The ancient fortification wall of Nisyros crowns the hill above Mandraki, a naturally fortified site above the Kos –Nisyros lane on the sea route from the coastlands of Asia Minor to the central Aegean and Greek mainland. Built in the 4th c. BC, it is one of the most important ancient fortifications of antiquity and perhaps one of the the best preserved in the Aegean region. In 1841 it was visited and described by Ludwig Ross, the first General Director of Antiquities in the then newly formed Greek state. The traveling English archaeologists Richard, M. Dawkins and Alan, J. B. Wace described and made the drawings of the so far visible section of the walls at the beginning of the 20th century. Nowadays, due to the restoration works and the impressive and works carried out to enhance the environment area around the monument area which were undertaken by the 22nd Ephorate of Prehistoric and Classical Antiquities with funding from the 2003-2008 Regional Operational Programme of the Southern Aegean.
The wall dominates the brow and the slopes of the hill southwest of Mandraki and they are extended northward to the rock on which the castle of the Knights stands today and end insteep cliff to the west. The wall demarcates the ancient city of Nisyros, which existed earlier on the same site, since at least the 8th c. BC. The ancient necropolis occupied the south slope of the hill and was extended up to the opposite mount, beyond thefortification walls.
The walls of the 4th century B.C apart from their impressive planning and their good conservation, they owe their extraordinary appearance to the quality of their stone material, the durable basaltic andesite, a local volcanic black stone, hewn in large blocks of a weight of 3.5 tons. The fortification wall was built with coursed trapezoidal masonry on two faces filled in with rubble and rough stones in the interior. The maximum width of the wall is 3.65 m. The curved face of the blocks, which gives a plasticity to the monument, comprises its main characteristic. On the outside of the eastern section of the wall,north of the gate, a significant inscription “ΔΑΜΟΣΙΟΝ ΤΟΧΩΡΙΟΝ ΠΕΝΤΕ ΠΟΔΑΣ ΑΠΟ ΤΟ ΤΕΙΧΕ(ΟΣ)” (The area five feet from the fortification wall is public), is carved, which stipulates the minimum width of a public zone around the wall that must, for defensive reasons, remain free, as about 1.50m.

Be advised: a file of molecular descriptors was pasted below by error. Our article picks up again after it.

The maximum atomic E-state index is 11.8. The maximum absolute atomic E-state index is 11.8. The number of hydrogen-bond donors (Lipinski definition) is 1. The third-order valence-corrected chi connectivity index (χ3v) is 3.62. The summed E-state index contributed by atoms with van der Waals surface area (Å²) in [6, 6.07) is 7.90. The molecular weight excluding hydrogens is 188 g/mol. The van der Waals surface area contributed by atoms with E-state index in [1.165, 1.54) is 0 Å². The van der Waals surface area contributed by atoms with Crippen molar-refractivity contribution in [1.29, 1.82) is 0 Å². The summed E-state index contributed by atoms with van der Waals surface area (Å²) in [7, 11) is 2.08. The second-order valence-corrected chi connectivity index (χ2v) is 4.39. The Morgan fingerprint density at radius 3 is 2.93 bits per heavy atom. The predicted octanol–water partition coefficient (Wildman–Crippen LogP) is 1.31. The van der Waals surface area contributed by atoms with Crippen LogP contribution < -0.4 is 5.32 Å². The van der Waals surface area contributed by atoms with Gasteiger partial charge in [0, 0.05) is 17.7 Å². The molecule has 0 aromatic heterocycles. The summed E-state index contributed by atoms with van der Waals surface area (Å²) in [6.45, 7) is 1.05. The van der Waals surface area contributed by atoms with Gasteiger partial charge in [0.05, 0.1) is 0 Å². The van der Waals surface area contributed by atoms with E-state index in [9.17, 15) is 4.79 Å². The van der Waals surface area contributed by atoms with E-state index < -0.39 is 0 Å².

In its current form, the walls in Palaiokastro consist of two sections that form a right angular bastion projecting, opposite to the emblematic gate of the fortification, which has been preserved intact in a recess on a protected site. The gate has a high of 3.20 and a width of 2.10 m. It is closed with a two-leaf wooden door that was secured with a horizontal bar, the socket, in which the bar was inserted,is still clearly visible on the inner side of the gateway. The eastern part of the wall is about 90 m. long and reaches a height of 9.5 m. It currently preserves two towers. The southern, more exposed section, about 190 m long and up to 10.77 m high, is reinforced with six towers. The fifth tower, which is a later addition of the 3rd century BC and it preserved over its entire height, was built in the pseudo-isodomic system. The towers are almost square on plan and they are solid up to the height of the parodos (wall-walk) of the walls. Unlike the towers of other fortifications, such as the one in the neighbouring islet of Pyrgousa, their interior was solid without any openings. In the interior of the walls, the built stairways are kept in excellent condition in the spacious for the soldiers’ movement passage. On the eastern section two stairwayshave been preserved to a heigh of 16 and 18 steps, while on the southern section five stairways have been preserved.
Nowadays, the imposing fortification encloses an area of about 130.000 square meters, where the remains of a large early Christian Basilica (25 x 33 m.) exist, dating from the 6th century AD. Three Corinthian capitals, which were always detectable in this area, as well as three fallen unfluted columns decorated with an engraved cross from the colonnade of the central aisle are related to the church. The Christian church confirms the continuity of worship in the area of the ancient citadel, where, besides the public buildings, the ancient temples used to be enclosed.
The fortification, built during the reign of Mausolus and his successors in Rhodes and Kos, reveals the general defense policy of the dynasty of Hecatomnids of Caria. At the same time, it was an important part of a wider network that was reinforced by phryctoriae, separate towers that were built in in different locations of the island, in Diavati, Cape Lefkos, and the site Pyrgos in Katero. The network extended to the islet Pyrgousa, where two contemporary towers of similar construction with those in Palaiokastro, are preserved.
The exemplary restoration and the enhancement οf this unique monument of fortification art and architecture preserved it from further collapse and had as a result the foundation of an archaeological site, attractive to the visitors and to the residents of the island.
Area of Mandraki, Nisyros, Postal Code 85303
Means of access:
Open year round